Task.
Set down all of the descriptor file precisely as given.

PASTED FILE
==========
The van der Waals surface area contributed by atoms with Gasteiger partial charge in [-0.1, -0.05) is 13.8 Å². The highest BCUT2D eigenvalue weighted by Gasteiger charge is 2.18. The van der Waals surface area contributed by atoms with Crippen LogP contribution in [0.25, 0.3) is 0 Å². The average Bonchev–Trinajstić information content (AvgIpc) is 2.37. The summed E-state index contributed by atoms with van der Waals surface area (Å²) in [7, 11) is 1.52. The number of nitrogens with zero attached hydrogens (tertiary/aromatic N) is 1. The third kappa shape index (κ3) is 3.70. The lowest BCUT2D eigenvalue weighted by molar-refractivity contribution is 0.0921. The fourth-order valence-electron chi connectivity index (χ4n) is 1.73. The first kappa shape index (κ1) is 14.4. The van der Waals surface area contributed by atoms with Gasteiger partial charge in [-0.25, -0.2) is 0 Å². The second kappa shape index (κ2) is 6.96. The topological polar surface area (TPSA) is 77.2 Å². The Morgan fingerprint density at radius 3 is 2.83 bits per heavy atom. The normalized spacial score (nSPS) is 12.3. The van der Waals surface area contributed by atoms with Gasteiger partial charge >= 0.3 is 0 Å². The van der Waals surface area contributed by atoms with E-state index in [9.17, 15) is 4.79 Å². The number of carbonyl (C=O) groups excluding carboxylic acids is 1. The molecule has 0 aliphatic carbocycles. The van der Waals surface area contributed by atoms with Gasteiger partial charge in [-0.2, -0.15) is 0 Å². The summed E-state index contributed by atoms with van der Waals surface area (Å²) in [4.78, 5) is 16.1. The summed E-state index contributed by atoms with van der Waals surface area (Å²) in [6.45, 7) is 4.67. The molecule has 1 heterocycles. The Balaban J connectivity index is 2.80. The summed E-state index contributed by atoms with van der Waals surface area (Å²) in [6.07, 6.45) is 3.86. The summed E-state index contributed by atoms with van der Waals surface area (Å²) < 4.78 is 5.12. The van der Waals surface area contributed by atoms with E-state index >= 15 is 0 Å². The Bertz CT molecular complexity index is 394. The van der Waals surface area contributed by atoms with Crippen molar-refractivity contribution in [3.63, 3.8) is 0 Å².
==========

The van der Waals surface area contributed by atoms with Gasteiger partial charge in [-0.1, -0.05) is 13.8 Å². The highest BCUT2D eigenvalue weighted by Gasteiger charge is 2.18. The van der Waals surface area contributed by atoms with Crippen LogP contribution in [0.25, 0.3) is 0 Å². The average Bonchev–Trinajstić information content (AvgIpc) is 2.37. The summed E-state index contributed by atoms with van der Waals surface area (Å²) in [7, 11) is 1.52. The number of nitrogens with zero attached hydrogens (tertiary/aromatic N) is 1. The third kappa shape index (κ3) is 3.70. The lowest BCUT2D eigenvalue weighted by molar-refractivity contribution is 0.0921. The fourth-order valence-electron chi connectivity index (χ4n) is 1.73. The first kappa shape index (κ1) is 14.4. The van der Waals surface area contributed by atoms with Gasteiger partial charge in [-0.25, -0.2) is 0 Å². The second kappa shape index (κ2) is 6.96. The topological polar surface area (TPSA) is 77.2 Å². The Morgan fingerprint density at radius 3 is 2.83 bits per heavy atom. The normalized spacial score (nSPS) is 12.3. The van der Waals surface area contributed by atoms with Gasteiger partial charge >= 0.3 is 0 Å². The van der Waals surface area contributed by atoms with E-state index in [9.17, 15) is 4.79 Å². The number of carbonyl (C=O) groups excluding carboxylic acids is 1. The molecule has 0 aliphatic carbocycles. The van der Waals surface area contributed by atoms with Gasteiger partial charge in [-0.2, -0.15) is 0 Å². The summed E-state index contributed by atoms with van der Waals surface area (Å²) in [4.78, 5) is 16.1. The summed E-state index contributed by atoms with van der Waals surface area (Å²) in [6.45, 7) is 4.67. The molecule has 1 heterocycles. The Balaban J connectivity index is 2.80. The summed E-state index contributed by atoms with van der Waals surface area (Å²) in [6.07, 6.45) is 3.86. The summed E-state index contributed by atoms with van der Waals surface area (Å²) < 4.78 is 5.12. The van der Waals surface area contributed by atoms with E-state index >= 15 is 0 Å². The Bertz CT molecular complexity index is 394. The van der Waals surface area contributed by atoms with Crippen molar-refractivity contribution in [3.63, 3.8) is 0 Å².